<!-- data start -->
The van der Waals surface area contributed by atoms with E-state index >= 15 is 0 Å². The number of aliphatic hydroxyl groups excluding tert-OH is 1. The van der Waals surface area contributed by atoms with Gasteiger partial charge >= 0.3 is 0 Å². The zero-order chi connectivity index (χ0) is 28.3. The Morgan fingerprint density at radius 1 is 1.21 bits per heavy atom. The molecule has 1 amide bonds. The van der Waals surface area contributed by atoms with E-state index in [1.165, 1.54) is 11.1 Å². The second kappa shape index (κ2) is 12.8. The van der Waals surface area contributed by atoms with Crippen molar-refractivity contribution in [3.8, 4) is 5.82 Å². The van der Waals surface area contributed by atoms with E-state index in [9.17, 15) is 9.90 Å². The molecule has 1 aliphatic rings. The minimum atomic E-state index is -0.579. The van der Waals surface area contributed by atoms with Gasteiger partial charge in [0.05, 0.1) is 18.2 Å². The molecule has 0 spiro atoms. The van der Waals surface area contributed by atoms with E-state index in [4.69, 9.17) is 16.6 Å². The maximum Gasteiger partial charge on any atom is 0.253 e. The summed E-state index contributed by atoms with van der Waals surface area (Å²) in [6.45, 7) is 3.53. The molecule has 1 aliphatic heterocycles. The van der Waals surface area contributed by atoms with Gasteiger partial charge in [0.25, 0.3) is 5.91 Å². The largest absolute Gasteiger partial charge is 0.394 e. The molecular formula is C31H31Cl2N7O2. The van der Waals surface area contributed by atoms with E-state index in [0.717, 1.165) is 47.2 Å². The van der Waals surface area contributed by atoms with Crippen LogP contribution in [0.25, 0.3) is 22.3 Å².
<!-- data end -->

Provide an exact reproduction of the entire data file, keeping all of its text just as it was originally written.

The van der Waals surface area contributed by atoms with E-state index >= 15 is 0 Å². The number of aliphatic hydroxyl groups excluding tert-OH is 1. The van der Waals surface area contributed by atoms with Gasteiger partial charge >= 0.3 is 0 Å². The zero-order chi connectivity index (χ0) is 28.3. The Morgan fingerprint density at radius 1 is 1.21 bits per heavy atom. The molecule has 1 amide bonds. The van der Waals surface area contributed by atoms with E-state index in [1.165, 1.54) is 11.1 Å². The second kappa shape index (κ2) is 12.8. The van der Waals surface area contributed by atoms with Crippen molar-refractivity contribution in [3.8, 4) is 5.82 Å². The van der Waals surface area contributed by atoms with E-state index in [9.17, 15) is 9.90 Å². The molecule has 1 aliphatic rings. The minimum atomic E-state index is -0.579. The van der Waals surface area contributed by atoms with Gasteiger partial charge in [0.05, 0.1) is 18.2 Å². The molecule has 0 spiro atoms. The van der Waals surface area contributed by atoms with E-state index in [4.69, 9.17) is 16.6 Å². The maximum Gasteiger partial charge on any atom is 0.253 e. The summed E-state index contributed by atoms with van der Waals surface area (Å²) in [6.45, 7) is 3.53. The molecule has 1 aliphatic heterocycles. The van der Waals surface area contributed by atoms with Gasteiger partial charge in [0.25, 0.3) is 5.91 Å². The largest absolute Gasteiger partial charge is 0.394 e. The molecular formula is C31H31Cl2N7O2. The van der Waals surface area contributed by atoms with E-state index in [0.717, 1.165) is 47.2 Å². The van der Waals surface area contributed by atoms with Crippen LogP contribution in [0.25, 0.3) is 22.3 Å².